Young North Koreans have been advised that they must maintain traditional lifestyles and speak the vernacular of the nation.
As Pyongyang seeks to eliminate cultural influences from South Korea, the isolated state’s official publication made the demand in an editorial.
Kim Jong Un’s dictatorship is particularly interested in millennial’s speech patterns, with some imitating their neighbours by addressing their husbands as ‘oppa,’ which means ‘elder brother.’
North Korea’s official language is superior, according to the Rodong Sinmun newspaper, and young people must speak it appropriately while also ensuring that their clothing, hairdo, music tastes and dance styles are acceptable.
As per the Yonhap news agency in South Korea, the report warned: ‘The ideological and cultural penetrated under the colourful signboard of the bourgeoisie is even more dangerous than the enemies who are taking guns.’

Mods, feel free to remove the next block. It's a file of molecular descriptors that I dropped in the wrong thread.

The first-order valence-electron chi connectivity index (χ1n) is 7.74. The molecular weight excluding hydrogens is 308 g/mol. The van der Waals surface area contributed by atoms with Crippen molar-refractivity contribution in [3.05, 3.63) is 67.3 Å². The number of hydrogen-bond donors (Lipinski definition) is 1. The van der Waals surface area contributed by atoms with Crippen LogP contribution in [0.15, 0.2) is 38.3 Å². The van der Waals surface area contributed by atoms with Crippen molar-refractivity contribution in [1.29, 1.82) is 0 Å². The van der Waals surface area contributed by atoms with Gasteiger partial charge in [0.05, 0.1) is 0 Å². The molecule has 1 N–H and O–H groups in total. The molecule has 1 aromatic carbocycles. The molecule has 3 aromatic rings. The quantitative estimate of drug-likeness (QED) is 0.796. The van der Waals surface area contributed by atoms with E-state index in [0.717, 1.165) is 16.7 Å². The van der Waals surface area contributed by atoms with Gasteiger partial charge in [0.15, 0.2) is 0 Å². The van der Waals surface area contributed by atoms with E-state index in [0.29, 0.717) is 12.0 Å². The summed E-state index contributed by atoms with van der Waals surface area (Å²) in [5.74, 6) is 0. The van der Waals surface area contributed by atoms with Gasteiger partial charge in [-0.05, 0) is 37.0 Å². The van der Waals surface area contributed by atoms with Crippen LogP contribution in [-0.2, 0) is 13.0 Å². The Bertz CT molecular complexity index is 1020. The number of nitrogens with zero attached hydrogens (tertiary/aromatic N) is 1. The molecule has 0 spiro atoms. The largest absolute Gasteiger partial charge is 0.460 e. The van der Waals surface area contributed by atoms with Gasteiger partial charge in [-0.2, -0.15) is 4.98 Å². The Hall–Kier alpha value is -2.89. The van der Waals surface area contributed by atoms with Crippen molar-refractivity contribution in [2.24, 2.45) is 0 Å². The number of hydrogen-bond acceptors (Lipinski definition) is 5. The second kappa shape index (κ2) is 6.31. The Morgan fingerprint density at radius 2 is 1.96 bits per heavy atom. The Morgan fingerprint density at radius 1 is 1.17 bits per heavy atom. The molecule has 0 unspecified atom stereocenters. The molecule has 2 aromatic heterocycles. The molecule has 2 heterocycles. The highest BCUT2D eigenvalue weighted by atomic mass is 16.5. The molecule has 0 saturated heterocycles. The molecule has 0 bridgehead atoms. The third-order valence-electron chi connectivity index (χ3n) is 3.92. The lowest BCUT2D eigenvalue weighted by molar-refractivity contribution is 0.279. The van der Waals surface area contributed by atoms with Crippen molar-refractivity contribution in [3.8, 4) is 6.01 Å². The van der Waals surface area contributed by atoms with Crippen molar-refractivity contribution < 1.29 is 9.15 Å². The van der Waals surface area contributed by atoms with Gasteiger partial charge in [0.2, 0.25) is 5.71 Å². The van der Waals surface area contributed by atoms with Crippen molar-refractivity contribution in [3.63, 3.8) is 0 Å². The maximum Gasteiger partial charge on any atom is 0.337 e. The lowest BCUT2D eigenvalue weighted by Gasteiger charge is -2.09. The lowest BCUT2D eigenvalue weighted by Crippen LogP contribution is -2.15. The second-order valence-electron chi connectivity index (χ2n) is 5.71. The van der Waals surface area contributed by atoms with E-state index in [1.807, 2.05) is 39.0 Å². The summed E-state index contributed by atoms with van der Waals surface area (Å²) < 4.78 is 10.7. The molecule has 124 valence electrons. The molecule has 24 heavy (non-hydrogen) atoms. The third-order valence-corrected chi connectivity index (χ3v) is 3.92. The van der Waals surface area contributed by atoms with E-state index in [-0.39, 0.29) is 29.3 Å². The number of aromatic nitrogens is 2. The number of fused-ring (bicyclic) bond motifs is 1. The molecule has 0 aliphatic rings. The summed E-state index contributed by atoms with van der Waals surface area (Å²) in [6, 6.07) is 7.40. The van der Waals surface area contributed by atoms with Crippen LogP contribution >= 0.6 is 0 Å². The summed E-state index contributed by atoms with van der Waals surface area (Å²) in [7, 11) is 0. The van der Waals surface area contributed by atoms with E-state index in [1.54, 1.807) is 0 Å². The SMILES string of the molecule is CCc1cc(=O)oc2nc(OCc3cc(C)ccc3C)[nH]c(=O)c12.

Late last year, tough new rules were enacted that allow parents to be punished if their children are found watching South Korean television or mimicking their speech patterns. Those found with South Korean media risk up to 15 years in a prison camp, and those caught with unregistered televisions, radios, laptops, or mobile phones face the same penalties.
If someone is convicted of importing prohibited material from South Korea, they may receive a life term, while those smuggling significant volumes of content created in the US or Japan could face the death penalty.
In January, Tae Yong-ho, the first defector from North Korea to become a South Korean lawmaker, told Reuters: ‘In the daytime, the population is shouting ‘Long live Kim Jong Un’ – but at night they all watch South Korean dramas and movies.’
Mr. Kim was reported to have compared K-pop to a ‘vicious cancer’ that might cause North Korea to ‘crumble like a damp wall.’